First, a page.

In the time it takes you to read this article, someone, somewhere, will be diagnosed with cancer. It could be no one you know -- this time. But chances are that you already know someone who has or has had cancer. Chances are, it's a family member.
According to the American Cancer Society, one in two men and one in three women will be diagnosed with some form of cancer during their lifetime. Cancer isn't choosy. But for those who've battled it, who are fighting back, it is a very personal fight.
That desire to fight back against a disease that has changed their lives is what drew 50 people to the cafeteria at Central Regional High School on Thursday evening, for the kickoff for the 2013 Relay for Life event.
Relay for Life, a worldwide program designed to raise funds to fight cancer and raise awareness of the facts about cancer, centers around a 24-hour fundraising walk. First started in 1985 in Washington State by a doctor who sought to raise awareness and funds to fight cancer, Relay for Life now has more than 4 million participants annually in 20 countries. In 2011, they raised more than $4 billion.
The local event, set this year for May 18 at Veterans Park in Berkeley, is a joint event for Berkeley and Lacey and draws participants and volunteers from both towns. They all have a common bond, however: a desire to see cancer cured.
"I take this very personally," said Annie Charik of Lanoka Harbor, who is in charge of organizing survivor activities at the event. Charik, 55, is a 10-year survivor of ovarian cancer and has family members who've also had ovarian cancer.
Charik said she had just finished her treatments when she was passing Lacey Middle School one day.
"I saw the luminaria and felt like I was being drawn to it," she said. The luminaria are an integral part of the relay; candles are lit in paper bags decorated with the names of those who've lost their battle with the disease, to honor their memories. She has been volunteering and participating in Relay for Life ever since.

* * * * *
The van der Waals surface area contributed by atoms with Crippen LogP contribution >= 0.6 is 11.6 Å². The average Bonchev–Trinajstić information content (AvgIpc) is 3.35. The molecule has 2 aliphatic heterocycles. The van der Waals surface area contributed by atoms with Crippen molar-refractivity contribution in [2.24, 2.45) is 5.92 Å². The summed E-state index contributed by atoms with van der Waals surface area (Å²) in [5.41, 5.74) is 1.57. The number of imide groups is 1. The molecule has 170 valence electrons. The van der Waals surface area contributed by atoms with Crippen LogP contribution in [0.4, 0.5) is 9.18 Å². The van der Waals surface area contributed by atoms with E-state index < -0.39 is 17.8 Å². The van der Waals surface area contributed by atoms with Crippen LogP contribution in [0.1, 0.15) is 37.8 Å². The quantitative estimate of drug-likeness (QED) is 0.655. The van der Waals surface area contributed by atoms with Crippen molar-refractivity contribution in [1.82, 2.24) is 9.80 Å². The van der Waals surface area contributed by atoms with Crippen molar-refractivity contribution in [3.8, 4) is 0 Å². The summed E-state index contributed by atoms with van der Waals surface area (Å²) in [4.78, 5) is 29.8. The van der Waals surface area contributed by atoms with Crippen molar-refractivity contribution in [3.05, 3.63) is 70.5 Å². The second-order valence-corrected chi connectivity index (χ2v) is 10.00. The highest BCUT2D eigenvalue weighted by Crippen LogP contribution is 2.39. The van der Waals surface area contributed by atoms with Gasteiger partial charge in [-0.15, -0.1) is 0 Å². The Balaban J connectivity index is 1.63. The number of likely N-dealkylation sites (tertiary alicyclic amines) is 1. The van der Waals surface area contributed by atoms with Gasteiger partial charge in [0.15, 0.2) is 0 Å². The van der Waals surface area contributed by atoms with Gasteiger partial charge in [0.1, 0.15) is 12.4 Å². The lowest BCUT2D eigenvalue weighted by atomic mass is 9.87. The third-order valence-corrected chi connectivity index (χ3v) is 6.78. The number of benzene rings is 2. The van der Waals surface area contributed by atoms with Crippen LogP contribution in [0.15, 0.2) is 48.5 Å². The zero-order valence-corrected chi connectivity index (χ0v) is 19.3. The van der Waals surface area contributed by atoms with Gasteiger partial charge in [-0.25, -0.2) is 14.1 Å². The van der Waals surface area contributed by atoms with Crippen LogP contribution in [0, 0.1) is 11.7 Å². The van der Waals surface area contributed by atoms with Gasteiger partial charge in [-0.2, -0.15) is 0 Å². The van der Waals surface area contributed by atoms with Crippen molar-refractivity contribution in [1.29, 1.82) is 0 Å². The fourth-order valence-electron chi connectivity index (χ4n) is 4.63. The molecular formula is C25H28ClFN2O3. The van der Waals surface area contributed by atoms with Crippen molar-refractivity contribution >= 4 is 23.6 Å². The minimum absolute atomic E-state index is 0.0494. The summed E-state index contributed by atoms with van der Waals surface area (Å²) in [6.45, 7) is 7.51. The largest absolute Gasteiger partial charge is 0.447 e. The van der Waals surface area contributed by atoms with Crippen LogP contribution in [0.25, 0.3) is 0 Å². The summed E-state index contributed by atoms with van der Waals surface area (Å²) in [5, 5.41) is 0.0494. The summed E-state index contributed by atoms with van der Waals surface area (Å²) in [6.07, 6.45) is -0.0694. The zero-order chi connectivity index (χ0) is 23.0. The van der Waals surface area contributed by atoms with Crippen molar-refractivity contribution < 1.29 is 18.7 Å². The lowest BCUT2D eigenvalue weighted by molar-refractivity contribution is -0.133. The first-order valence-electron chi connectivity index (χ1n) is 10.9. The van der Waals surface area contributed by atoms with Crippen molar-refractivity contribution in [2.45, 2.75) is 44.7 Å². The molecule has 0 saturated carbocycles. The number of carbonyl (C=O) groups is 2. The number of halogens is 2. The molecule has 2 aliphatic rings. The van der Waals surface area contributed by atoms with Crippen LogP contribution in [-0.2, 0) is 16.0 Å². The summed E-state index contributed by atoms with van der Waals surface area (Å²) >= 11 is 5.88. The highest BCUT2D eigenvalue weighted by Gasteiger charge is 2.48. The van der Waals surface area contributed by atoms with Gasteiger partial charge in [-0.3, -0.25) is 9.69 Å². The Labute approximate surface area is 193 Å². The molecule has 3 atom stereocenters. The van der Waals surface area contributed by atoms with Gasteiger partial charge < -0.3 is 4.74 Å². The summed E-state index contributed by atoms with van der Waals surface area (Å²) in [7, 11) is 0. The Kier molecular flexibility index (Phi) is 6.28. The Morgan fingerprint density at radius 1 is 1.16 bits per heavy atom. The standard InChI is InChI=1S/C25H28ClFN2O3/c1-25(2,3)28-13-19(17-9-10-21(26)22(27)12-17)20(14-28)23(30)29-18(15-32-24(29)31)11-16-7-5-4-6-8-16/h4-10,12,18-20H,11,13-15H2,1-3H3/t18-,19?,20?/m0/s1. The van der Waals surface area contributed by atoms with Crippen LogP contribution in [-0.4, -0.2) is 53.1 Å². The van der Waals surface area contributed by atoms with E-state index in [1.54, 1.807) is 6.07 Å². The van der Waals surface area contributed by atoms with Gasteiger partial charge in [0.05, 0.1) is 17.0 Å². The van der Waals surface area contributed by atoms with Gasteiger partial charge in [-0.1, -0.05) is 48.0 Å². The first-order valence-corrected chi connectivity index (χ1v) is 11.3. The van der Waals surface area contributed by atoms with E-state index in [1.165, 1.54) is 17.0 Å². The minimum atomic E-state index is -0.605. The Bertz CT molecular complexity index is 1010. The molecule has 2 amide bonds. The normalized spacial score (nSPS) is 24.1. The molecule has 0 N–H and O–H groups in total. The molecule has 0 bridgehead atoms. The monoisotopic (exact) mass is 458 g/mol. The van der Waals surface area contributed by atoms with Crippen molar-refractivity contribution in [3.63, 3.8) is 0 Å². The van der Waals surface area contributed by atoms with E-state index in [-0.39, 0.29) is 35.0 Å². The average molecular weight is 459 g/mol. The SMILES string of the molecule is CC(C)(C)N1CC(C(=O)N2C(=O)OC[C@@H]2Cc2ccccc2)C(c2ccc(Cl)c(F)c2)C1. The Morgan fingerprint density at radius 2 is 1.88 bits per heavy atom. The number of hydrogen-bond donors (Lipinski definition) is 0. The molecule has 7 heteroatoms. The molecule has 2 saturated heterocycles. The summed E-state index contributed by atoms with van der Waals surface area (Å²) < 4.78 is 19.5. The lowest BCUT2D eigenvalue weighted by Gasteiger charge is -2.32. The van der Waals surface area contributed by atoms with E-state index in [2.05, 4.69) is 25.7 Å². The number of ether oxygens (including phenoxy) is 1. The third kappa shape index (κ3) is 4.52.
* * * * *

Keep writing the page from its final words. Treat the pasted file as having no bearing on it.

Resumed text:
The relay, however, also honors the caregivers.
"Anyone who isn't a caregiver, it helps them understand how tiresome it is," said Jasmine Holmes, 16, of Bayville. Her mother, Maryellen Holmes, was diagnosed with breast cancer at age 39. Now a three-year survivor of the disease, Holmes and her family participated in Relay for Life for the first time last year.
"We have a lot of family members with cancer," Maryellen Holmes said, "and I have two girls. I want to see cancer cured."
The breast cancer resulted in a double mastectomy. "For my 40th birthday I got new boobs," Holmes joked, but the reality of the disease and what she and her family faced is clearly still fresh, the emotions not far from the surface as she spoke. She was used to taking care of her family and everyone around her. Cancer forced her to be the one receiving care.
"I don't like to sit still," Maryellen Holmes said. She had to rely on her cousin to take care of her daughters. And she even had to rely on her daughters to help her bathe. "For me not to be myself was hard. It was really hard giving up control."